Pacific Continental has links through intermediary companies with the firm that scammed Dr Ashley. And it has many of the characteristics of a boiler room.

Simon Mitchell from Sussex lost 45,000 on Regulation S shares bought through Pacific Continental. He fell for the bait during a visit to the firm's impressive seventh floor offices in a glitzy tower block near St Paul's.

"The place was buzzing. Every terminal was manned," he says. "There were people standing up doing the buy-buy-buy, sell-sell scenario.

If every consumer was willing to hang up the phone... the menace of boiler rooms would be dead and gone
Jonathan Phelan, Financial Services Authority

"And I thought to myself, Simon, you're looking to build a relationship with a financial broker who's going to help you make good money."

But for Simon and many others, it all proved to be a facade.

Stephen Alexander is a lawyer who is helping people who lost money through Pacific Continental and has calculated the scale of the problem.

He says: "We've had in over 2,500 written complaints regarding the sales practices and the mis-selling carried out by Pacific Continental. The losses, potentially, are running into hundreds of millions of pounds."

The owner of Pacific Continental denied his company had done anything improper and claimed that the UK financial regulator, the Financial Services Authority, was aware of the firm's business practices and raised no objection.

Nondescript HQ

The third case examined by the Money Programme involved a company called Newbridge International, based in Barcelona.

Bob Walker from Darlington bought about 5,000 of Regulation S shares in a life sciences firm recommended by Newbridge International. He bought half from Newbridge and half direct from the life sciences company. They too proved unsaleable.

Although its website gives the impression it is based in a glitzy skyscraper, the only address it gives out is for a PO box number.

Staff at Newbridge International in Barcelona hide their identity when confronted by Money Programme cameras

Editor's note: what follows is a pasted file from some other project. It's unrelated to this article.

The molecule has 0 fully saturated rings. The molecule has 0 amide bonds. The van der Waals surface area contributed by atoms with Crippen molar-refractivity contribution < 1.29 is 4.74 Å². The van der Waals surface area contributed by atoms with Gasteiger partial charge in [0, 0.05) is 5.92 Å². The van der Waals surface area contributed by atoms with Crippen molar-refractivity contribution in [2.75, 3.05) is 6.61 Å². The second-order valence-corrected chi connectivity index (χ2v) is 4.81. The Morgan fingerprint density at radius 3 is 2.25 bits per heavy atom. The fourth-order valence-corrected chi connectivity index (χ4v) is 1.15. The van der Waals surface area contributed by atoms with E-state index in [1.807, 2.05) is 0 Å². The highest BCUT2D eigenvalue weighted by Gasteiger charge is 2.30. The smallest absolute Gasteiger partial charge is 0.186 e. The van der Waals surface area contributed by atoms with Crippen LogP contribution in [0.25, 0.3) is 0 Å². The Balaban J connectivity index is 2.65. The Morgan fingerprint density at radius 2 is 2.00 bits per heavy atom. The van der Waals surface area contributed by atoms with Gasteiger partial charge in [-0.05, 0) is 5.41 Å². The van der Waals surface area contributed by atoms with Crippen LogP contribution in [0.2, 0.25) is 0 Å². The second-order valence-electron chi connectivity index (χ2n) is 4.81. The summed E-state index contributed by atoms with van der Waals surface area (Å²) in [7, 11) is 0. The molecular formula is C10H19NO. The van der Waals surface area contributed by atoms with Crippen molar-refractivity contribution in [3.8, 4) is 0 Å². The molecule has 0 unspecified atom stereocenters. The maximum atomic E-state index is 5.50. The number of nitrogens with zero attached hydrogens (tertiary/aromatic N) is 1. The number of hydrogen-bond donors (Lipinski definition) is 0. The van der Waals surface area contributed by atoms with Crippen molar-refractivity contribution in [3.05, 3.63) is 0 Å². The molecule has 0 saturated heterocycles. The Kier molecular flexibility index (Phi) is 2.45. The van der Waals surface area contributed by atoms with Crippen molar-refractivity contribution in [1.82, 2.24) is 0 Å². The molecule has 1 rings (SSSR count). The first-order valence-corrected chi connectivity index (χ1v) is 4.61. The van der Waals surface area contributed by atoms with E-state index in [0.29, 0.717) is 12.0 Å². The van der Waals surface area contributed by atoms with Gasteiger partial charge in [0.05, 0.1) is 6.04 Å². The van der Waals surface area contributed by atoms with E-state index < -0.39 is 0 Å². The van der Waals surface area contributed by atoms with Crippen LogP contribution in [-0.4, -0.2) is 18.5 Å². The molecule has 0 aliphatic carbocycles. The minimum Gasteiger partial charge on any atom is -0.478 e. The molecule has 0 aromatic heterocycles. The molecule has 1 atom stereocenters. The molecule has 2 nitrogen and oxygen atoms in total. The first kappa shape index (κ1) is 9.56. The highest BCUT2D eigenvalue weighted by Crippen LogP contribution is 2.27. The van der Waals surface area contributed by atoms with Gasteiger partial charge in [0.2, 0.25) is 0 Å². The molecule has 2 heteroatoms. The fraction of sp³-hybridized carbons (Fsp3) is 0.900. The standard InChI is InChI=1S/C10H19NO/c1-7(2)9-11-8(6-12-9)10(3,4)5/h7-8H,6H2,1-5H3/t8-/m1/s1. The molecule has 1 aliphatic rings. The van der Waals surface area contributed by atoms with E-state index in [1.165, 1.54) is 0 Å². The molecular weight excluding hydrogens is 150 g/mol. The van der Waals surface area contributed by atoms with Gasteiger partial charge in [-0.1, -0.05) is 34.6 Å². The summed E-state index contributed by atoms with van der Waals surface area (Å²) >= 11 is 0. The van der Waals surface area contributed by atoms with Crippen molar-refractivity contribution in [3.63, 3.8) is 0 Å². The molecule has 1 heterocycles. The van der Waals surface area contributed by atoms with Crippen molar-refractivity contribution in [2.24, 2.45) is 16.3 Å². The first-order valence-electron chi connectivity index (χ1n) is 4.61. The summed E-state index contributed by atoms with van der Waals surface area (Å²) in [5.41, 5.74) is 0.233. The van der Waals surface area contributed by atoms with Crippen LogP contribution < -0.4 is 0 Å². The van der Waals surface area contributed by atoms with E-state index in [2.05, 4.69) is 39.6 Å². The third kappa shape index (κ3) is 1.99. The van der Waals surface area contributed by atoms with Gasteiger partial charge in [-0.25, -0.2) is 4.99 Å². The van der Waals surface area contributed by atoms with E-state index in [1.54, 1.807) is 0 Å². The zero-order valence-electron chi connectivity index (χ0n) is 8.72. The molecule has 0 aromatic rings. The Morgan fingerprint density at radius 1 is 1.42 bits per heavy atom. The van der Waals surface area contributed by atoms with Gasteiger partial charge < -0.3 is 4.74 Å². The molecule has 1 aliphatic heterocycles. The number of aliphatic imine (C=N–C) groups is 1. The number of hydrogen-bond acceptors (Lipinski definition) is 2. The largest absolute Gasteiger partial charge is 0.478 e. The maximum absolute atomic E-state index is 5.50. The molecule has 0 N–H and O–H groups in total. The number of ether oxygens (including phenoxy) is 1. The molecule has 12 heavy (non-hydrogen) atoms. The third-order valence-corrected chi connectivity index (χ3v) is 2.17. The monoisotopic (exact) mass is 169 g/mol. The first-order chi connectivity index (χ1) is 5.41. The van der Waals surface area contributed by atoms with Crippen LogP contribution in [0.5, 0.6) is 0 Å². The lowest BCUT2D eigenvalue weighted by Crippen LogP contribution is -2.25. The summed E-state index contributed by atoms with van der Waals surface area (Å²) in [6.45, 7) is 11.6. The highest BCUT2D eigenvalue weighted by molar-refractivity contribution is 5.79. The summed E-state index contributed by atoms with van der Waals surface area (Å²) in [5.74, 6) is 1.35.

Newbridge International staff were not keen to be identified

The Money Programme eventually tracked the operation down to a nondescript building in Barcelona.

Newbridge insisted it warned investors that its investments would be high-risk and that the shares they sold were Regulation S.

But investor Bob Walker said he received written warnings only after he had paid for his shares.

DCI Bob Wishart had this warning for investors about boiler rooms: "Their incentive is purely down to extracting as much money as they can from every individual they can, and moving on."

And Jonathan Phelan of the Financial Services Authority says: "If every consumer was willing to hang up the phone and recognise what a boiler room was, then the menace of boiler rooms would be dead and gone for ever."

When it comes to fantastic sounding investment schemes, it seems that the old adage is as true as ever: if something appears to be too good to be true, then it probably is.

  • City of London Police is responsible for co-ordinating Operation Archway, the national intelligence reporting system for boiler room fraud. If you think you have been a victim of this type of fraud, visit the City of London Police website at:
  • The Money Programme: The Great British Shares Swindle, BBC2 at 1900 on Friday, 21 March.